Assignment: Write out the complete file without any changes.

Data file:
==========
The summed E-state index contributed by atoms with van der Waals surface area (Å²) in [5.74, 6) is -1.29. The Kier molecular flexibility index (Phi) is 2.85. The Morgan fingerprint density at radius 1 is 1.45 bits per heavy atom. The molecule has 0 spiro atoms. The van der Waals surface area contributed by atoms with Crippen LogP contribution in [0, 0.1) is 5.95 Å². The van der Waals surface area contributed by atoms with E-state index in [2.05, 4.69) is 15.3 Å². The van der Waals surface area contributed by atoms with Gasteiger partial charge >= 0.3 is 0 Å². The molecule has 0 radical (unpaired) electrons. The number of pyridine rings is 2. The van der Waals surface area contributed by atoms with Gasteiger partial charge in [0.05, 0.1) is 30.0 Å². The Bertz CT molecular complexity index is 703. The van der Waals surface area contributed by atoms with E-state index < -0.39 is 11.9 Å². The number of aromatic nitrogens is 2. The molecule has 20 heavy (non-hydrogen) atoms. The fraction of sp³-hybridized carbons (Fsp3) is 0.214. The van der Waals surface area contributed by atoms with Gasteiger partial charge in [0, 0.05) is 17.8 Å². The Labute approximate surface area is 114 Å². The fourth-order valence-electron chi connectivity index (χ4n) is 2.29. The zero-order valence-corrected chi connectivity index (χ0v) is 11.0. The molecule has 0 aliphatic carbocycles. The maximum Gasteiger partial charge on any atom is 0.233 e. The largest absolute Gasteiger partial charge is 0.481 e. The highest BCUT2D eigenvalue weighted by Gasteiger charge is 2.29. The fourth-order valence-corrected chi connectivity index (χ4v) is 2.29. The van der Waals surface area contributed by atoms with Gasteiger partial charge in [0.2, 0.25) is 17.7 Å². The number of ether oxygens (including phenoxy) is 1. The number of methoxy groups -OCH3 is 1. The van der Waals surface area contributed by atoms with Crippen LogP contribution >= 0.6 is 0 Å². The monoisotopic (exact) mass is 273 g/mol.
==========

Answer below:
The summed E-state index contributed by atoms with van der Waals surface area (Å²) in [5.74, 6) is -1.29. The Kier molecular flexibility index (Phi) is 2.85. The Morgan fingerprint density at radius 1 is 1.45 bits per heavy atom. The molecule has 0 spiro atoms. The van der Waals surface area contributed by atoms with Crippen LogP contribution in [0, 0.1) is 5.95 Å². The van der Waals surface area contributed by atoms with E-state index in [2.05, 4.69) is 15.3 Å². The van der Waals surface area contributed by atoms with Gasteiger partial charge >= 0.3 is 0 Å². The molecule has 0 radical (unpaired) electrons. The number of pyridine rings is 2. The van der Waals surface area contributed by atoms with Gasteiger partial charge in [0.05, 0.1) is 30.0 Å². The Bertz CT molecular complexity index is 703. The van der Waals surface area contributed by atoms with E-state index < -0.39 is 11.9 Å². The number of aromatic nitrogens is 2. The molecule has 20 heavy (non-hydrogen) atoms. The fraction of sp³-hybridized carbons (Fsp3) is 0.214. The van der Waals surface area contributed by atoms with Gasteiger partial charge in [0, 0.05) is 17.8 Å². The Labute approximate surface area is 114 Å². The fourth-order valence-electron chi connectivity index (χ4n) is 2.29. The zero-order valence-corrected chi connectivity index (χ0v) is 11.0. The molecule has 0 aliphatic carbocycles. The maximum Gasteiger partial charge on any atom is 0.233 e. The largest absolute Gasteiger partial charge is 0.481 e. The highest BCUT2D eigenvalue weighted by Gasteiger charge is 2.29. The fourth-order valence-corrected chi connectivity index (χ4v) is 2.29. The van der Waals surface area contributed by atoms with Gasteiger partial charge in [0.2, 0.25) is 17.7 Å². The number of ether oxygens (including phenoxy) is 1. The number of methoxy groups -OCH3 is 1. The van der Waals surface area contributed by atoms with Crippen LogP contribution >= 0.6 is 0 Å². The monoisotopic (exact) mass is 273 g/mol.